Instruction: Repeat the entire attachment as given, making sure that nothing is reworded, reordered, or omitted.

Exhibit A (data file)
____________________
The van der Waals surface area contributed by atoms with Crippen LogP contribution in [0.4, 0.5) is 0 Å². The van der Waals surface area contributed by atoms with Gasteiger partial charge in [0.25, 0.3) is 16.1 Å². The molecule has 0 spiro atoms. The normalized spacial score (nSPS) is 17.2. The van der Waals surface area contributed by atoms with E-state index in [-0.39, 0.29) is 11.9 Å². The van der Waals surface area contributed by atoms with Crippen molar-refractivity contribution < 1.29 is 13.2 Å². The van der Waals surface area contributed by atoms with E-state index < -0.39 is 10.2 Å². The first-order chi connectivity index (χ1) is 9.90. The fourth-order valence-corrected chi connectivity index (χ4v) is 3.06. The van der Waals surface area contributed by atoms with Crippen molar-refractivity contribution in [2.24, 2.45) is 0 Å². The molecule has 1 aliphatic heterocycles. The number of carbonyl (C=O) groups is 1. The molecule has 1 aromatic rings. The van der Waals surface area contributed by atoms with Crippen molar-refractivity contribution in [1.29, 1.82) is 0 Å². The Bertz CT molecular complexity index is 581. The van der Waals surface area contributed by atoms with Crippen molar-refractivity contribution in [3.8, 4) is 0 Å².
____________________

The van der Waals surface area contributed by atoms with Crippen LogP contribution in [0.4, 0.5) is 0 Å². The van der Waals surface area contributed by atoms with Gasteiger partial charge in [0.25, 0.3) is 16.1 Å². The molecule has 0 spiro atoms. The normalized spacial score (nSPS) is 17.2. The van der Waals surface area contributed by atoms with E-state index in [-0.39, 0.29) is 11.9 Å². The van der Waals surface area contributed by atoms with Crippen molar-refractivity contribution < 1.29 is 13.2 Å². The van der Waals surface area contributed by atoms with E-state index < -0.39 is 10.2 Å². The first-order chi connectivity index (χ1) is 9.90. The fourth-order valence-corrected chi connectivity index (χ4v) is 3.06. The van der Waals surface area contributed by atoms with Crippen molar-refractivity contribution in [2.24, 2.45) is 0 Å². The molecule has 1 aliphatic heterocycles. The number of carbonyl (C=O) groups is 1. The molecule has 1 aromatic rings. The van der Waals surface area contributed by atoms with Crippen molar-refractivity contribution in [1.29, 1.82) is 0 Å². The Bertz CT molecular complexity index is 581. The van der Waals surface area contributed by atoms with Crippen molar-refractivity contribution in [3.8, 4) is 0 Å².